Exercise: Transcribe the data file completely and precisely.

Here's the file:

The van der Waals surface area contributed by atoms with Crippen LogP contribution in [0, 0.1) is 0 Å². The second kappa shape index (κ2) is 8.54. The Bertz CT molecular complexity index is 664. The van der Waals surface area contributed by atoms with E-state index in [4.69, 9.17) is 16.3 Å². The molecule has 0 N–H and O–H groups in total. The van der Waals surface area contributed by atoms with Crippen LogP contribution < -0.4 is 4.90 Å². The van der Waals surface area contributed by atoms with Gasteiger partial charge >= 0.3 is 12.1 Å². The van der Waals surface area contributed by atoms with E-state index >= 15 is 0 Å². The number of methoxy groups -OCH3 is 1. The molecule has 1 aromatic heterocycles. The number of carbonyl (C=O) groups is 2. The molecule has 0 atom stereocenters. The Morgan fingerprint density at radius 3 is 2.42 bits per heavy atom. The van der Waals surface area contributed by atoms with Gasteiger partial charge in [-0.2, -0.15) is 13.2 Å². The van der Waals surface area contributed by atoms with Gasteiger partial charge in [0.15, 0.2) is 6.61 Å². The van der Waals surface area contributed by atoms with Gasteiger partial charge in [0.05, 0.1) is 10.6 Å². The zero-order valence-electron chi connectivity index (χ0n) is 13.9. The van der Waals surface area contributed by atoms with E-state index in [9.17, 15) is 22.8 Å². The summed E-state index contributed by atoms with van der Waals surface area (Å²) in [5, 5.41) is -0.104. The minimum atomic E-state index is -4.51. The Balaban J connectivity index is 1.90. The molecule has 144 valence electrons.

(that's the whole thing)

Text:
The van der Waals surface area contributed by atoms with Crippen LogP contribution in [0, 0.1) is 0 Å². The second kappa shape index (κ2) is 8.54. The Bertz CT molecular complexity index is 664. The van der Waals surface area contributed by atoms with E-state index in [4.69, 9.17) is 16.3 Å². The molecule has 0 N–H and O–H groups in total. The van der Waals surface area contributed by atoms with Crippen LogP contribution < -0.4 is 4.90 Å². The van der Waals surface area contributed by atoms with Gasteiger partial charge >= 0.3 is 12.1 Å². The van der Waals surface area contributed by atoms with E-state index >= 15 is 0 Å². The number of methoxy groups -OCH3 is 1. The molecule has 1 aromatic heterocycles. The number of carbonyl (C=O) groups is 2. The molecule has 0 atom stereocenters. The Morgan fingerprint density at radius 3 is 2.42 bits per heavy atom. The van der Waals surface area contributed by atoms with Gasteiger partial charge in [-0.2, -0.15) is 13.2 Å². The van der Waals surface area contributed by atoms with Gasteiger partial charge in [0.15, 0.2) is 6.61 Å². The van der Waals surface area contributed by atoms with Gasteiger partial charge in [0.05, 0.1) is 10.6 Å². The zero-order valence-electron chi connectivity index (χ0n) is 13.9. The van der Waals surface area contributed by atoms with E-state index in [9.17, 15) is 22.8 Å². The summed E-state index contributed by atoms with van der Waals surface area (Å²) in [5, 5.41) is -0.104. The minimum atomic E-state index is -4.51. The Balaban J connectivity index is 1.90. The molecule has 144 valence electrons.